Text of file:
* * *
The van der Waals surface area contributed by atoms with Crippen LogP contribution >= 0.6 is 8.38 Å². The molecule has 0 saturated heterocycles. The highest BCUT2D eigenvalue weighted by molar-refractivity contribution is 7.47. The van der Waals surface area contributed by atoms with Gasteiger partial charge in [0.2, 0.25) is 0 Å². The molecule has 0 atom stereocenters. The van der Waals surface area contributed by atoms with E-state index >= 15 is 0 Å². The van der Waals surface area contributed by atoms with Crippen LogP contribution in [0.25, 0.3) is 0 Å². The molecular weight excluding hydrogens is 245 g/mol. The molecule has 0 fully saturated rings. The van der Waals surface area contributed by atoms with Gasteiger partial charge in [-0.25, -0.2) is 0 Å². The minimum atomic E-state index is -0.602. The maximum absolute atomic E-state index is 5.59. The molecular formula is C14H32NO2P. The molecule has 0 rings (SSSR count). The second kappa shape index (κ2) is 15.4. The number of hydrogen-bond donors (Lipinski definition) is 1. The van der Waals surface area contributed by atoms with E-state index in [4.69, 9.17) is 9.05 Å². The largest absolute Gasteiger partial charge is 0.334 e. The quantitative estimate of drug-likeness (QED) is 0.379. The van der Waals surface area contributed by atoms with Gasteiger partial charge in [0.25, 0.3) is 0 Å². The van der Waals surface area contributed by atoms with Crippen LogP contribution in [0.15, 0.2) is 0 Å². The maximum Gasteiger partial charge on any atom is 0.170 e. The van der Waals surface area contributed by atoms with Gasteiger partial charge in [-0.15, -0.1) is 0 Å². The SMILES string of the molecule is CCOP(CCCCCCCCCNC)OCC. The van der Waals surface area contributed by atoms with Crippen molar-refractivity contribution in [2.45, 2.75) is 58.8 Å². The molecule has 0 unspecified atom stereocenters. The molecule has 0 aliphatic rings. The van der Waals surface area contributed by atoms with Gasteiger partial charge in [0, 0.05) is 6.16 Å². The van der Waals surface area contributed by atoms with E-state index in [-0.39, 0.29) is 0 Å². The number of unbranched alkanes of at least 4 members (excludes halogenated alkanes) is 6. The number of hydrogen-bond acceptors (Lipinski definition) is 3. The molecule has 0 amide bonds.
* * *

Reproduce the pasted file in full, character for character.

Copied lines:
The van der Waals surface area contributed by atoms with Crippen LogP contribution >= 0.6 is 8.38 Å². The molecule has 0 saturated heterocycles. The highest BCUT2D eigenvalue weighted by molar-refractivity contribution is 7.47. The van der Waals surface area contributed by atoms with Gasteiger partial charge in [0.2, 0.25) is 0 Å². The molecule has 0 atom stereocenters. The van der Waals surface area contributed by atoms with E-state index >= 15 is 0 Å². The van der Waals surface area contributed by atoms with Crippen LogP contribution in [0.25, 0.3) is 0 Å². The molecular weight excluding hydrogens is 245 g/mol. The molecule has 0 fully saturated rings. The van der Waals surface area contributed by atoms with Gasteiger partial charge in [-0.25, -0.2) is 0 Å². The minimum atomic E-state index is -0.602. The maximum absolute atomic E-state index is 5.59. The molecular formula is C14H32NO2P. The molecule has 0 rings (SSSR count). The second kappa shape index (κ2) is 15.4. The number of hydrogen-bond donors (Lipinski definition) is 1. The van der Waals surface area contributed by atoms with E-state index in [4.69, 9.17) is 9.05 Å². The largest absolute Gasteiger partial charge is 0.334 e. The quantitative estimate of drug-likeness (QED) is 0.379. The van der Waals surface area contributed by atoms with Gasteiger partial charge in [0.25, 0.3) is 0 Å². The van der Waals surface area contributed by atoms with Crippen LogP contribution in [0.15, 0.2) is 0 Å². The maximum Gasteiger partial charge on any atom is 0.170 e. The van der Waals surface area contributed by atoms with Gasteiger partial charge in [-0.15, -0.1) is 0 Å². The SMILES string of the molecule is CCOP(CCCCCCCCCNC)OCC. The van der Waals surface area contributed by atoms with Crippen molar-refractivity contribution in [2.45, 2.75) is 58.8 Å². The molecule has 0 unspecified atom stereocenters. The molecule has 0 aliphatic rings. The van der Waals surface area contributed by atoms with Gasteiger partial charge in [0, 0.05) is 6.16 Å². The van der Waals surface area contributed by atoms with E-state index in [-0.39, 0.29) is 0 Å². The number of unbranched alkanes of at least 4 members (excludes halogenated alkanes) is 6. The number of hydrogen-bond acceptors (Lipinski definition) is 3. The molecule has 0 amide bonds.